As part of our recent interview series with the National Geographic World Legacy Awards 2017 winners and finalists, we asked them:
What’s the best lesson you have learned over the years of developing a successful sustainable tourism business?
This post gathers the key lessons learned from the winners: Cayuga Collection from Costa Rica, Slovenia Tourist Board, The North Island Seychelles, The City of Santa Fe and The Lodge at Chaa Creek.
Hans Pfister, Cayuga Collection: It takes time. It takes passion. It takes a lot of patience. But is the most rewarding process in the world.
Lucy Flemming, Chaa Creek: Happily, that many of today’s travellers share our concerns about the environmental and social impacts of tourism, and respond favourably to the philosophy and practices driving sustainable, responsible travel. Guests report that, when they learn that 10% of their room rates go directly towards environmental and social programs under our Chaa Creek Cares initiative, they feel better about their stay here.
Simply put, we have learned that green operations can indeed go hand-in-hand with the highest levels of quality accommodations, hospitality and service, and can actually improve a business’ bottom line. We have also learned over the years that the things you believe in, and are passionate about, will come to define who you are as a business, employer and as people. Our experience has shown that supporting the environment and local communities has a profound, positive effect on everyone involved.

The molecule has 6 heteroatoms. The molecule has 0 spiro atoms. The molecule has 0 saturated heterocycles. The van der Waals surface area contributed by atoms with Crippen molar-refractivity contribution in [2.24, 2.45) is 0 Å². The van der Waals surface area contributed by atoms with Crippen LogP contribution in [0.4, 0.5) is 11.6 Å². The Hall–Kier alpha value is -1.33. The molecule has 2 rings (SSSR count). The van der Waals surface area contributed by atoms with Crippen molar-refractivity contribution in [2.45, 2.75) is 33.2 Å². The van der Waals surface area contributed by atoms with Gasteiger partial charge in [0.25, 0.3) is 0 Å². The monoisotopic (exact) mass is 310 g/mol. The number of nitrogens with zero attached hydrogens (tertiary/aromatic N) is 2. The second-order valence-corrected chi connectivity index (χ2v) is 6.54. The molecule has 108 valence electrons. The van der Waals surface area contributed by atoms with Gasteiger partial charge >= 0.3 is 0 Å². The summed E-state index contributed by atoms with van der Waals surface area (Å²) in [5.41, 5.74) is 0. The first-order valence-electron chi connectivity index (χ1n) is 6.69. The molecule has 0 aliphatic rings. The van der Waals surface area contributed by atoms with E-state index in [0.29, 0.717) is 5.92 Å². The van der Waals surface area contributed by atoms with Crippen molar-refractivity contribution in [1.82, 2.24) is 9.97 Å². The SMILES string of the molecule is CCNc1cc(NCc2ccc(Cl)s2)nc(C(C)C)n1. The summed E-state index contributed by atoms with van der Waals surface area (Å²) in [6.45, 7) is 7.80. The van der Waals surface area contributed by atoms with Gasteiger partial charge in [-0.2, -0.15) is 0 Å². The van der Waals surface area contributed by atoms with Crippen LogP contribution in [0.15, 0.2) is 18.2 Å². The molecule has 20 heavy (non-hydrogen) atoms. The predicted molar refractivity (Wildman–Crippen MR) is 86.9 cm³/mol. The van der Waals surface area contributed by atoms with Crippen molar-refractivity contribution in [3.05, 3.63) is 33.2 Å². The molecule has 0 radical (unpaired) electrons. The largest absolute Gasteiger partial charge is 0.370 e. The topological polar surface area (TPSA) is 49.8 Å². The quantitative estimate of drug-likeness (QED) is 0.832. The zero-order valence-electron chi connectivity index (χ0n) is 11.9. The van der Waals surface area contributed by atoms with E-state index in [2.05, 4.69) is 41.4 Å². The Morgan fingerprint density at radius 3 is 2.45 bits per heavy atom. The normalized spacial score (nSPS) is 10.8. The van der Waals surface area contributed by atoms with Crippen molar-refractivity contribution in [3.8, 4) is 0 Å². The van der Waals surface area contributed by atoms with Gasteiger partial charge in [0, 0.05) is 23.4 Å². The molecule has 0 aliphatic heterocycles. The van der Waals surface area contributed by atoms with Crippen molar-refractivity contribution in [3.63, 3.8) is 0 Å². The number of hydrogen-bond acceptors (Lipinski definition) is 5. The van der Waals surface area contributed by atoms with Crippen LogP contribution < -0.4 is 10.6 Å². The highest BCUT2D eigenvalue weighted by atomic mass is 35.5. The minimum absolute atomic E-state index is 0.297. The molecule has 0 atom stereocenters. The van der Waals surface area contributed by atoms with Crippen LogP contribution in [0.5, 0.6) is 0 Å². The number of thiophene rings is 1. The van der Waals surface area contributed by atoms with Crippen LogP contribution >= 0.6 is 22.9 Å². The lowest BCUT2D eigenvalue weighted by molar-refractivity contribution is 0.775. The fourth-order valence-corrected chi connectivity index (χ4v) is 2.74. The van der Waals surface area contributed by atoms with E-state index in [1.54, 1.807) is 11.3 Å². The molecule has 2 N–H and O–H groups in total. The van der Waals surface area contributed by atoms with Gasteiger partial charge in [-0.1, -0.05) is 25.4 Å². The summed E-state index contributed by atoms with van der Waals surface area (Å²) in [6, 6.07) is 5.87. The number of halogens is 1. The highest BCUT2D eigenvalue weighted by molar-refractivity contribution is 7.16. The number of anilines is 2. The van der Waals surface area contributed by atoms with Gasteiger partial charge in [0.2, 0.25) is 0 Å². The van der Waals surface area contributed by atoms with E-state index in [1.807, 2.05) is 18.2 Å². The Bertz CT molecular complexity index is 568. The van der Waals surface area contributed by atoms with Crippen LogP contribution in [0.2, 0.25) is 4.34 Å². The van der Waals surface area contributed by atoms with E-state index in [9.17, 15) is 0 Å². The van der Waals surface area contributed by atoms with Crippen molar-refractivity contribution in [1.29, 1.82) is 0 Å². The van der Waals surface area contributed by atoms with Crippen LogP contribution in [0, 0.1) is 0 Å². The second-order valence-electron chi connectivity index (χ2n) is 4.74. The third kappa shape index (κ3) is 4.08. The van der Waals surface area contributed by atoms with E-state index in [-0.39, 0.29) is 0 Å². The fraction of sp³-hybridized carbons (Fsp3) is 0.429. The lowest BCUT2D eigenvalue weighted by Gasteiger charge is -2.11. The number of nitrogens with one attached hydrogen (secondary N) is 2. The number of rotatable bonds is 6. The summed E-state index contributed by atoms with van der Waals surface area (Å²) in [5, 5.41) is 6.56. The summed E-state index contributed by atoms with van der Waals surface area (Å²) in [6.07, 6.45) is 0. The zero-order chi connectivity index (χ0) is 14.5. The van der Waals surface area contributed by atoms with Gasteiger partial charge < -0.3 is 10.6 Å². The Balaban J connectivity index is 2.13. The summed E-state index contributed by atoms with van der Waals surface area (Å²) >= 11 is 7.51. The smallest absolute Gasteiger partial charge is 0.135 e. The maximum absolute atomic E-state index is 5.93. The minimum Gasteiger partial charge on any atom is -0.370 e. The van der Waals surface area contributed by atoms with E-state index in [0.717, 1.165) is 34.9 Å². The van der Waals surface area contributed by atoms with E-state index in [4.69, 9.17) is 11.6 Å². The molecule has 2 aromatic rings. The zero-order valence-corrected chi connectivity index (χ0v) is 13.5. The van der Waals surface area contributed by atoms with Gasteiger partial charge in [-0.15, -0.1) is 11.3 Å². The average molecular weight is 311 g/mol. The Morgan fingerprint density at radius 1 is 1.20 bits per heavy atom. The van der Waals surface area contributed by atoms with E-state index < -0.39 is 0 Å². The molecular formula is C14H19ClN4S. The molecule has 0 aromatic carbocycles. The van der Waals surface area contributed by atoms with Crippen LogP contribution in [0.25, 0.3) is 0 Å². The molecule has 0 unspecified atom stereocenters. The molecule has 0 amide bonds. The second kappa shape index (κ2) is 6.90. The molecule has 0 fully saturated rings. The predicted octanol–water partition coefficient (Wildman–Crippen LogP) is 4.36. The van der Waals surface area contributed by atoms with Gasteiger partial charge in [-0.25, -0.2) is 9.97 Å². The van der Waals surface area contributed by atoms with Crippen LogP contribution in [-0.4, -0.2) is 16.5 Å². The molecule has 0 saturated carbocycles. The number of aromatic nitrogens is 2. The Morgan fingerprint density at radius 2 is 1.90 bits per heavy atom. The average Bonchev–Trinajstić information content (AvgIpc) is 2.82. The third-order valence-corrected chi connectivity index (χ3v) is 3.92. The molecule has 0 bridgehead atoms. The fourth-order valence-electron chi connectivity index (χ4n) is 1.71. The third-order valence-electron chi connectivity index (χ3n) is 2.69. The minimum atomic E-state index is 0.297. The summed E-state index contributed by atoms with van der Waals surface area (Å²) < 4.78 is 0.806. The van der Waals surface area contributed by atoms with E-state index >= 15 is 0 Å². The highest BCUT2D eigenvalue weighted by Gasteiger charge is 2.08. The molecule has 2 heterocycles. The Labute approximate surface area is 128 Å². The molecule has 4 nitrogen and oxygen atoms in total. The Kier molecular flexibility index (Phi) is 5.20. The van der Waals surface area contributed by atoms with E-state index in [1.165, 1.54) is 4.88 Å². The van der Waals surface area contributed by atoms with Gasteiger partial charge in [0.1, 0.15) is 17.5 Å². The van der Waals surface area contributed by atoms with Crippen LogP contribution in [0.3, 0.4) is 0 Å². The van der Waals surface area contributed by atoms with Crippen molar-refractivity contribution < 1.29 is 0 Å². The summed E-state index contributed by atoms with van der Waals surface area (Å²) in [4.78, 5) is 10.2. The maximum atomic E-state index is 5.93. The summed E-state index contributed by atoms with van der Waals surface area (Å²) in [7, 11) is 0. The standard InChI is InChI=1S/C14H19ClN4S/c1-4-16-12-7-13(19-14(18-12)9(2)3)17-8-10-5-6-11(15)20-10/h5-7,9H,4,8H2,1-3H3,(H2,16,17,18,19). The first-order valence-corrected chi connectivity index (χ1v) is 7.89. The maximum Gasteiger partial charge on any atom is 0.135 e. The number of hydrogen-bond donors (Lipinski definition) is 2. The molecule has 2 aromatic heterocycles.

Randy Randall, Tourism Santa Fe: Sustainability is not about just the visitor but about a quality of lifestyle for the citizens of the city that is deeply connected to their history and cultures. A few lessons that have guided our efforts:
(1) Know who you are and your value.
(2) Care and invest in your culture and history
(3) Listen to your local citizens (4) Do not be afraid to share ideas or try new things
(5) Respect for those that came before and room for those coming now!
Maja Pak, Slovenian Tourist Board: For the successful implementation of green tourism it was important to communicate with stakeholders, to raise awareness, and to explain them benefits of going green. It was important to create a clear positioning of Slovenian tourism that goes in line with developing these green products. The most important thing was to create a unique model that unifies all our efforts in the field of sustainable tourism.
Bruce Simpson, North Island: Nothing is a short project – if you are not committed and don’t continuously instill the values that support any individual project, you will find things hard and even going backwards. Commitment to a vision or project is a full-time initiative if you want to be successful.
To see what other winning organisations have learned while developing a successful sustainable tourism business, check our interviews with NatGeo World Legacy Awards winners and finalists.